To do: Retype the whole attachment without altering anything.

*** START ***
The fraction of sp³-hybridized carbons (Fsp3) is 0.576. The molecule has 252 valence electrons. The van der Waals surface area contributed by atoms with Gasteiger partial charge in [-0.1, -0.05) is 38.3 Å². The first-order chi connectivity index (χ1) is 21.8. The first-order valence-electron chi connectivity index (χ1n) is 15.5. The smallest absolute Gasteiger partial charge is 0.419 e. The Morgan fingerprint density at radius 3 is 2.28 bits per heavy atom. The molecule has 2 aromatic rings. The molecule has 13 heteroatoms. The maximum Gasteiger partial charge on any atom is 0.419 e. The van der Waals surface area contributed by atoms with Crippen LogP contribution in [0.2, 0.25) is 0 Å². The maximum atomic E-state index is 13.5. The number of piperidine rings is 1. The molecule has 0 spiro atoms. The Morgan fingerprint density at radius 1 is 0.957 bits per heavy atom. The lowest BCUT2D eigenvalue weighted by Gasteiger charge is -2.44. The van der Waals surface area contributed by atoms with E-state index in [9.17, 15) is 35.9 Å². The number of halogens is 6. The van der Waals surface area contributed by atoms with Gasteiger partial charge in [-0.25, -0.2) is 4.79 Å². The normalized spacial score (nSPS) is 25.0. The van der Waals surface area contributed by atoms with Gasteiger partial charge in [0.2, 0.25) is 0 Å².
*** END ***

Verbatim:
The fraction of sp³-hybridized carbons (Fsp3) is 0.576. The molecule has 252 valence electrons. The van der Waals surface area contributed by atoms with Gasteiger partial charge in [-0.1, -0.05) is 38.3 Å². The first-order chi connectivity index (χ1) is 21.8. The first-order valence-electron chi connectivity index (χ1n) is 15.5. The smallest absolute Gasteiger partial charge is 0.419 e. The Morgan fingerprint density at radius 3 is 2.28 bits per heavy atom. The molecule has 2 aromatic rings. The molecule has 13 heteroatoms. The maximum Gasteiger partial charge on any atom is 0.419 e. The van der Waals surface area contributed by atoms with Crippen LogP contribution in [0.2, 0.25) is 0 Å². The maximum atomic E-state index is 13.5. The number of piperidine rings is 1. The molecule has 0 spiro atoms. The Morgan fingerprint density at radius 1 is 0.957 bits per heavy atom. The lowest BCUT2D eigenvalue weighted by Gasteiger charge is -2.44. The van der Waals surface area contributed by atoms with E-state index in [9.17, 15) is 35.9 Å². The number of halogens is 6. The van der Waals surface area contributed by atoms with Gasteiger partial charge in [-0.25, -0.2) is 4.79 Å². The normalized spacial score (nSPS) is 25.0. The van der Waals surface area contributed by atoms with Gasteiger partial charge in [0.2, 0.25) is 0 Å².